- Peter Heinlein, , Feb. 4, 2010
Scientists and farmers are urging Ethiopia to reconsider a new biodiversity law they say restricts agricultural research and could hamper delivery of urgently needed food aid. The law has prompted foreign donors to cut off funding to Ethiopian scientific research institutions.
Ethiopia's government held a two day forum this week to hear objections to a Biodiversity Proclamation approved by parliament last July, on the final day before summer recess. The law's stated objective is to protect biodiversity, as well as human health and animals, from 'the adverse effects of modified organisms'.
But critics say the proclamation chokes off research into improving crop production in a country suffering chronic food shortages. Tilaye Feyisa, assistant professor of plant biotechnology at Addis Ababa University says anyone involved in studying genetic engineering is subject to strict government regulation.
"It is really excellent proclamation to prevent the research in the areas of plant genetic engineering," said Tilaye Feyisa. "It stops, because if you break this proclamation, even unintentionally, you can be put in prison for one to three years."
Tilaye says funding for research on genetically modified organisms, or GMOs, has dried up since the law went into effect.
"The money we get is from outside sources," said Tilaye. "We write proposals, when the country is against GMOs, having this proclamation, we don't get any money for research from foreign donors. It is killing the scientific research."
Tilahun Zewelde is a former plant scientist at the Ethiopian Research Organization. He now work at Uganda's Agriculture Biotechnology Support Program. Speaking at this week's meeting, he charged Ethiopia's law was written by environmental extremists and adopted without review by a parliament that had no idea of its consequences.
"We can't even teach students life science and biotechnology," said Tilahun Zewelde. "And the main reason it was drafted by very biased people. Biased in the sense biotechnology is bad, genetic engineering is bad and multinationals are going to take over everything, control the seed business. And the actual technology users were not involved in drafting process. So it's one sided, not good for country."
Biotechnology experts from other African nations came to the forum to express concerns about the Biosafety Proclamation. Togolese scientist Jacob Mignouna is Technical Director of the African Agricultural Technology Foundation. He says the law rejects conclusive evidence about the safety of genetically modified organisms in common use.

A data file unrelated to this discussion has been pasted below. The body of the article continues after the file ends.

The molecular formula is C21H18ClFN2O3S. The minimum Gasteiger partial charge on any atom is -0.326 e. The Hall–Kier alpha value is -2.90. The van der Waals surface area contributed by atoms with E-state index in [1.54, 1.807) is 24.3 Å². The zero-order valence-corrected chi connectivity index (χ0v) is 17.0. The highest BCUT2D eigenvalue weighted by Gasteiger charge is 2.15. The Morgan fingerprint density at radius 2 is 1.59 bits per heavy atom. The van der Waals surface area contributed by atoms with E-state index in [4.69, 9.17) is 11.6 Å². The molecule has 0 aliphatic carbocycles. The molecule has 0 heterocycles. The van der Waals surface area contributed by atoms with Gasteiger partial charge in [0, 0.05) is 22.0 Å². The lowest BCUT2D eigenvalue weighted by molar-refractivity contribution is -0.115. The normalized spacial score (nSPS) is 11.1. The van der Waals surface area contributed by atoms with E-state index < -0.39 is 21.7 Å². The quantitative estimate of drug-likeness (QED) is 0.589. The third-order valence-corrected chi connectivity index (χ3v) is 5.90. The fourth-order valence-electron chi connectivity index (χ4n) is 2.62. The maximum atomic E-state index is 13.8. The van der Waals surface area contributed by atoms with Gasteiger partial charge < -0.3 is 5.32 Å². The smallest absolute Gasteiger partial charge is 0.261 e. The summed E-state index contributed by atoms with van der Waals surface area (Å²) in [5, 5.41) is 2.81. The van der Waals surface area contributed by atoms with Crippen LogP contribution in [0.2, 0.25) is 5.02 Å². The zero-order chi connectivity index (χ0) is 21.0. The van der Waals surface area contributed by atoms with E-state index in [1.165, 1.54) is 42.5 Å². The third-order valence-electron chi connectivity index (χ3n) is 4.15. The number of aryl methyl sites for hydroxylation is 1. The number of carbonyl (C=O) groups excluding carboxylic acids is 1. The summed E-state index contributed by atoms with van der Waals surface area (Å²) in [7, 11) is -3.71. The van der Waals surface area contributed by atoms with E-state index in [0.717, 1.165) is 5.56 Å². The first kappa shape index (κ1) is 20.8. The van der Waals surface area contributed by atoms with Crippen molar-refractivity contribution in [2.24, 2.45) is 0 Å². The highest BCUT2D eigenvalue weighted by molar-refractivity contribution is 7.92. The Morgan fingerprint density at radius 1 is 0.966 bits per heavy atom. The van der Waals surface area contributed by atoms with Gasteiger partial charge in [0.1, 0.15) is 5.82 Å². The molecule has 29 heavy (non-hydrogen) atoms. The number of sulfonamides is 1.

"There's no need to reinvent the wheel," said Jacob Mignouna. "The world has moved on. This technology has been proven. This is the message our colleagues from Ethiopia should understand and look carefully and see how we can move forward to embrace new technology at the same time protecting biodiversity in this great country."
But Minister of State for Agricultural Development Abera Deresa says Ethiopia is not convinced by available evidence that GMOs are safe. The Agriculture Ministry was a main sponsor of the forum, but Abera says the government has a duty to protect the public until the scientific community does more to prove GMOs pose no threat to health or to Ethiopia's biodiversity.
"Among scientists there is a division," said Abera Deresa. "A certain number of scientists who are not for GMO, a certain number of scientists who are for GMO. So we have to assess why this is happening." Abera says the government is reviewing the Biosafety Proclamation, and may ask parliament to make changes.
Meanwhile, aid donors say the law could restrict shipments of food intended for more than five million Ethiopians facing malnutrition. The United States provides nearly 80 per cent of Ethiopia's food assistance. Among the U.S. supplies currently on the way is roughly 30,000 metric tons of corn-soy blend and vegetable oil, which are typically produced from bioengineered corn and soy. The Ethiopian government has issued a waiver to allow the products to come in to the country, but the waiver is due to expire at the end of February.
Scientists, Donors Blast Ethiopia's Bio Safety Law
News Feb 05, 2010
- Peter Heinlein, , Feb. 4, 2010
Depending on the temperature, a plant may synthesize the hormone auxin. Depending on the pathogens present, a plant may synthesize auxin. Depending on the available nutrients, water, stressors or development cues: auxin. An interdisciplinary team has recently uncovered a mechanism by which a plant can be affected in a myriad of ways based on the presence of the same hormone.